Many breakfast cereals are fortified with food-grade iron as a mineral supplement. Metallic iron is digested in the stomach and eventually absorbed in the small intestine…  [Steve Spangler, “Eating Nails for Breakfast”]

In the 2015 National Geographic Kids book, Edible Science, there’s also a wonderful description of the same experiment (pg. 18) along with an explanation for why the heck manufacturers put iron in our cereal:

Iron is naturally found in meat and some vegetables. In those foods, the iron exists as one part of a large molecule, such as hemoglobin. However, the easiest way for a food manufacturer to increase the iron content of a product is to add pure, metallic iron. Many cereal makers grind iron into metal dust and mix it into the batter for their flakes… (pg. 18)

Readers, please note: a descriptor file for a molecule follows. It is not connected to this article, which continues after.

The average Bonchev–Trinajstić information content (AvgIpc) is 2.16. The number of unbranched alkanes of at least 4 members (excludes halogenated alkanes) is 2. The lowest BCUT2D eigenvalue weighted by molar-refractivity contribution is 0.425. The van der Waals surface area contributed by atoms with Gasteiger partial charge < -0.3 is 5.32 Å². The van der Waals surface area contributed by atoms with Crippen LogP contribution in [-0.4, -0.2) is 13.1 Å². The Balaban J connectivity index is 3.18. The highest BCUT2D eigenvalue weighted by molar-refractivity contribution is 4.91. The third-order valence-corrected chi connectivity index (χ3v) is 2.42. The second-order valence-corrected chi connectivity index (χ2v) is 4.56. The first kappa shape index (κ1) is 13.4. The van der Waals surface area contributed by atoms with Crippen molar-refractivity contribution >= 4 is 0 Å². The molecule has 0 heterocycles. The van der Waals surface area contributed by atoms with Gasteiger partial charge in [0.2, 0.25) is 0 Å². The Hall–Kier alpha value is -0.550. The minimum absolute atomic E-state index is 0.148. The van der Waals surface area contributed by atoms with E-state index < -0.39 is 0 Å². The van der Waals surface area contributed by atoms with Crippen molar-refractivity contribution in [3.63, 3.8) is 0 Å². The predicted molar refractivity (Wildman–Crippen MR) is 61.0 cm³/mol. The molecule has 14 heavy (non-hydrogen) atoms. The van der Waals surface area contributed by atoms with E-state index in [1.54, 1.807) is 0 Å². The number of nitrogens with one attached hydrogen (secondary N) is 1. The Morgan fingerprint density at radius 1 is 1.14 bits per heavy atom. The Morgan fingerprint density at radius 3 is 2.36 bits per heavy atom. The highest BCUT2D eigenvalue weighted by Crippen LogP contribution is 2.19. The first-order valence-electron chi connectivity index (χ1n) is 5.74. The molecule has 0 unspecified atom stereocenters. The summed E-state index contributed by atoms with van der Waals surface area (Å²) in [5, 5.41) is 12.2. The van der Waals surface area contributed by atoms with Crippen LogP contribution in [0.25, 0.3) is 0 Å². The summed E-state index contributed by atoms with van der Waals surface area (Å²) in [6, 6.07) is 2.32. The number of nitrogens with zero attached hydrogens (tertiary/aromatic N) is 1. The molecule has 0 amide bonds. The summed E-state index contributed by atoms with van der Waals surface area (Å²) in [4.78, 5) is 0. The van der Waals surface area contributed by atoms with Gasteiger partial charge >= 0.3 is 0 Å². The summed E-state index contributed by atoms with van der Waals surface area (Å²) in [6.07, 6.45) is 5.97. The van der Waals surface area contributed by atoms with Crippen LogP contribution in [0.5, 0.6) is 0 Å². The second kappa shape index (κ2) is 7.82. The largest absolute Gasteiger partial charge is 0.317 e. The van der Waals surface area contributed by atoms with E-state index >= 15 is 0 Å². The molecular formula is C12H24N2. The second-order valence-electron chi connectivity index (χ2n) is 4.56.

In the video below, Steve Spangler does a great job of explaining the experiment itself.

ACTIVITY #2: Snack Time…Let’s Make Butter!


  • Heavy whipping cream (room temperature)
  • Small containers with secure lids (In the past I used recycled 4 oz. baby food jars, one for each scientist. This time I used 2 oz. mini cups…and they worked SO much better!)
  • A little salt for flavoring
  • White bread, for snacking
  • Plates to put the snack on and knives to spread the butter 🙂